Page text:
Ryder aimed to cut off the ring more in the 5th, not wanting to allow Saunders any space to work to get his shots off. However, he wasn’t throwing enough and Saunders was able to get out of trouble without shipping anything, keeping on his toes and getting off first with both hands. Saunders again kept on his toes early in the 6th, but Ryder landed a sharp uppercut when they clinched and planted some solid hooks when they exchanged.

You got the feeling that this was simmering nicely as it entered the second half of the fight.

Saunders was off first at the start of the 7th, as the tempo was slightly raised by both fighters. However, Saunders looked quite ragged with his mouth wide open and it looked like it could turn in to Ryder’s type of fight. In the 8th, though, Saunders used the ring and stuck to his boxing, getting off first with his punches. This was now becoming a very back and forth type of fight. Ryder was now in new territory, as he had never gone 9 rounds before in his career. He targeted Saunders’ body with left hands, but Saunders won the round on work rate. Ryder became an easier target to hit in the 10th, but I got the impression that both fighters were becoming increasingly tired and missing more. The 11th round witnessed a lot of clinching, but Ryder planted some nice hooks during the round to edge it. In the final round, Ryder was very aggressive and bullied Saunders, landing clean uppercuts. Saunders was very mobile throughout the entire fight and it was clear that he was exhausted. They both embraced after the final bell which was great to see. The three judges at ringside scored the contest 115-114, 115-113, 115-113 to Saunders.

Saunders, 24, improved to 19(10)-0-0 whilst Ryder, 25, slipped to 15(9)-1-0, with this the first loss of his career.

Despite Ryder winning the 12th round, and many rounds being tightly contested, my scorecard ended up 115-113 in favour of Saunders. I believe that there was no injustice about the decision and I believe the right fighter won. Would I like to see a rematch? Without a shadow of a doubt. Do I believe a rematch will happen? Unfortunately, no.

Saunders is now one win away from claiming the Lonsdale belt outright. Ryder can take heart from his performance and I have no doubt that he will be a British champion in the near future.

Mathews produces the goods once again!

Image‘Dirty’ Derry Mathews produced the goods once again at the Liverpool Olympia on September 21, stopping challenger, Curtis Woodhouse, in 4 rounds to retain the Commonwealth lightweight belt for the second time.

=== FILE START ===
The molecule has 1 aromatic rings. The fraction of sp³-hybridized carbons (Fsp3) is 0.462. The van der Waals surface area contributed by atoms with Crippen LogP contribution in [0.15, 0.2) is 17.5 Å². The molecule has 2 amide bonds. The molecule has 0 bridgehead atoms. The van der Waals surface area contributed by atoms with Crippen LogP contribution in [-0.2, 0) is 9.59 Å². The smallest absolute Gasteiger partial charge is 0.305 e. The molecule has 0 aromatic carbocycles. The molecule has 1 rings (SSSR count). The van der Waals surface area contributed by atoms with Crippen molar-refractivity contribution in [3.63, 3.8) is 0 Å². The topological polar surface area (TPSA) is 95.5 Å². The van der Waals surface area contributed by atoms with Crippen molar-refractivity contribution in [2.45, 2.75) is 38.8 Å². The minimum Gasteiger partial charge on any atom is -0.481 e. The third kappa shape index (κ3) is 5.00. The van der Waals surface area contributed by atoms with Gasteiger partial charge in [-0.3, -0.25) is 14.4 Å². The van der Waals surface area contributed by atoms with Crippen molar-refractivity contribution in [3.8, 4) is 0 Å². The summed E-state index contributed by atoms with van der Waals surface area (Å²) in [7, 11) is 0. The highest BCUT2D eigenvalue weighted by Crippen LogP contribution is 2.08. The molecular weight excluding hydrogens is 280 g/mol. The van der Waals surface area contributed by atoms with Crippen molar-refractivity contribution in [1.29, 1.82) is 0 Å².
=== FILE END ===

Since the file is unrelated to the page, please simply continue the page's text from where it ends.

Woodhouse, 33, has come a long way since switching sports from football to boxing. He gave Frankie Gavin all he could handle over 12 rounds in 2011, and claimed the vacant English light welterweight title last year. He lost controversially in his first defense of that title, but, after impressing in two fights at lightweight, he was offered the opportunity to face Mathews for the Commonwealth strap. It was always going to be a tough assignment for Woodhouse, but he had every confidence in himself that he had the tools to upset the odds, Mathews, 29, being the vastly experienced, tough fighter he is, was as focused as ever going into this contest. He also has one punch knockout power, which proved evident on the night.

Woodhouse looked to box his way in close to Mathews early on, seeking openings to upload shots to the body. Mathews, though, started brightly, standing his ground and boxing exceptionally well behind a solid jab. He also picked his shots intelligently and accurately. The Liverpudlian looked the bigger man on fight night too, despite Woodhouse dropping down in weight. Mathews still looked sharp in the 2nd, commanding center ring and boxing very well, getting through with some crisp shots through Woodhouse’ guard. Woodhouse was clearly thinking in there though. To his credit, he has improved technically and that is down to his hard work and dedication. But, going into the 3rd, Mathews was in control of the contest.

Woodhouse upped the tempo in round 3, but Mathews would not allow him to drag the contest into his type of fight. Mathews kept to his boxing, taking center ring once more and boxing effectively. The Scouser was looking a level above the Yorkshireman. Again in the 4th, Woodhouse looked to box his way in close as he kept a high guard, aiming to get Mathews up against the ropes to work the body. However, Mathews was in no mood to give way and with 1:55 remaining of the round, he landed a left hook-right hand combo that sent ‘The Trollhunter’ on to his backside. Woodhouse rose to his feet, but his legs were gone and the fight was waved off.

Mathews once again demonstrated his punching power in stunning fashion. His record improves to 34(19)-8-2 with Woodhouse slipping to 19(13)-6-0. Many expected this fight to get drawn into a war, but Mathews would not allow it to. He displayed superior boxing ability, timing and power. Woodhouse himself can punch, but he just was not able to land anything of significance at all to get Mathews out of his rhythm.

Slick Saunders ready to battle a forcible foe in Ryder!

ImageBilly Joe Saunders (18-0-0, 10 KO’s), makes his second defense of the BBBofC British middleweight title and fifth defense of his Commonwealth middleweight title on September 21, when he faces mandatory challenger, John Ryder (15-0-0, 9 KO’s), at the Copper Box Arena, Hackney Wick, London.